Across the EMs of Africa, Asia, Eastern Europe, Latin America and the Middle East, a boom in infrastructure building was under way across all sectors including power, rail, water, property, ports and airports.
Both government and the private sector were "deploying unprecedented amounts of capital to upgrade the emerging world" and at the forefront of this cash injection were India and China, Morgan Stanley said in its report.
It stated that the two countries would dominate the spending, with China accounting for 43% (some $8,9-trillion) and India 13% (about $2,7-trillion) of the total forecast EM infrastructure spending for the next ten years, from 2008 to 2017, respectively.
Russia comprised 10% (about $2-trillion) of the total spend, Brazil 5% (about $1-trillion) the Middle East represented 4% of which the United Arab Emirates was expected to spend $210-billion and Saudi Arabia $489-billion, and South Africa accounted for 1% of the spend which equated to $293-billion.
Morgan Stanley explained that demand for infrastructure was increasingly driven by urbanisation, the move to the market economy and demand from the developed world for EM exports and additional capacity for their transportation.
The report indicated that the overwhelming majority of urban population growth in recent years had been in the emerging world.
In 1975, the United Nations estimated that only three cities had a population of more than ten-million people: Tokyo, New York and Mexico City. By 2005, this figure had risen to 20 and, by 2015, the organisation projected the total would be 22. Of these, 18 would be in the emerging world and only four in the developed world.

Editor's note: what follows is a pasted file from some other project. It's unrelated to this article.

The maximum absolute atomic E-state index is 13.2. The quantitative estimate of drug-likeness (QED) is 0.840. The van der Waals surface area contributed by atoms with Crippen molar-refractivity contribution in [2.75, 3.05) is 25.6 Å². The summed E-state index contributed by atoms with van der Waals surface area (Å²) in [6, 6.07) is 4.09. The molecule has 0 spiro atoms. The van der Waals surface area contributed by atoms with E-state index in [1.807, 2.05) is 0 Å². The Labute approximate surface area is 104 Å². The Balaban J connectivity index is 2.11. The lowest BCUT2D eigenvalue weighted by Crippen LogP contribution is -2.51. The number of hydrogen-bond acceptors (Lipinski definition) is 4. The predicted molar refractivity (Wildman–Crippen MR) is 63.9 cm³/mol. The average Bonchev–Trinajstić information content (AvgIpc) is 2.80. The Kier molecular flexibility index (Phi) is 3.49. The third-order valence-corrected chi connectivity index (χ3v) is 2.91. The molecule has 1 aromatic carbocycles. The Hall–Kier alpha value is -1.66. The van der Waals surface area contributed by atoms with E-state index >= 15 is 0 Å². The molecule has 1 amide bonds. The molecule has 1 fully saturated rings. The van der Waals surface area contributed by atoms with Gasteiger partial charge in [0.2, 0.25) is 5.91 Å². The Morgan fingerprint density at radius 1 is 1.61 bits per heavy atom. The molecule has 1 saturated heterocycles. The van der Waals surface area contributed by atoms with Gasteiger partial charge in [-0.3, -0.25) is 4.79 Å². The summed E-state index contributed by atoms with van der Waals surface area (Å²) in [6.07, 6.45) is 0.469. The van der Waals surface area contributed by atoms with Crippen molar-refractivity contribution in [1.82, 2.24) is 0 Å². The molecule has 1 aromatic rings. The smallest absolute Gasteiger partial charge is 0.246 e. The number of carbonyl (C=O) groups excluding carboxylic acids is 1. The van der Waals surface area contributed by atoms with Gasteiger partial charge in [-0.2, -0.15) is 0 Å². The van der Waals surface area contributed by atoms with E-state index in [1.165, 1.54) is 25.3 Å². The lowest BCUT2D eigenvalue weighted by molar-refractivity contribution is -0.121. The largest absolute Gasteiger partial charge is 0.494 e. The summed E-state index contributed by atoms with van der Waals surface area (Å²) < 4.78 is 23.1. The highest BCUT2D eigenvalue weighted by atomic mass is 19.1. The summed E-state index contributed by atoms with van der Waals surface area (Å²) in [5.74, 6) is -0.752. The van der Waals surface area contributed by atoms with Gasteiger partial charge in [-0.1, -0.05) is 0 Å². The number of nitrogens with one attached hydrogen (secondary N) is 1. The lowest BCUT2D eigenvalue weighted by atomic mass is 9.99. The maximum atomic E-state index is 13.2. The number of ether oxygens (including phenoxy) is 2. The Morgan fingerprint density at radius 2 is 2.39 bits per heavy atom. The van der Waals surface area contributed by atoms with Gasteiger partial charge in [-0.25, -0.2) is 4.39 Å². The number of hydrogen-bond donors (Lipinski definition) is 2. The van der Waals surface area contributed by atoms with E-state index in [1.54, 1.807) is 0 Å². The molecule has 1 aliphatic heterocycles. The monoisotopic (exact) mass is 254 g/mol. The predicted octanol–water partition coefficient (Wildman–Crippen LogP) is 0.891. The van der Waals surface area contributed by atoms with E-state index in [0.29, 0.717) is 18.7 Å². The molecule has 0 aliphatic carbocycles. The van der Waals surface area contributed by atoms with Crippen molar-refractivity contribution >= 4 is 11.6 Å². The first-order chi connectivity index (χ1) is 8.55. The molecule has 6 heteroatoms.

Morgan Stanley said that this notable growth in urban populations in the emerging world translated into continued and ever-increasing demand for basic infrastructure, basic services and transport.
And the EM countries stand in good stead to meet this demand, according to the report. It said that robust gross domestic product growth and supportive balance of payments positions had provided the funding to build infrastructure in most EM countries - taking into consideration varying delivery capabilities.
"Private funding, in conventional project finance form, as well as innovative dedicated infrastructure funds are heavily engaged. A surge in market listings of owners, operators and contractors to build EM infrastructure assets is also under way," Morgan Stanley stated.
It estimated that the number of listed EM infrastructure-related entities had risen from 87 to 152, which reflected a 75% increase, over the last five years, with a total market capitalisation rising from $87-billion to $502-billion.
"As this universe of investable EM assets continues to expand, we expect substantial private capital to flow to the sector. If we add resources from global and local development banks and other multilateral institutions to the mix, there is, in our view, a powerful combination of government, multilateral and private sector money coming together to fund this massive infrastructure transformation," Morgan Stanley declared.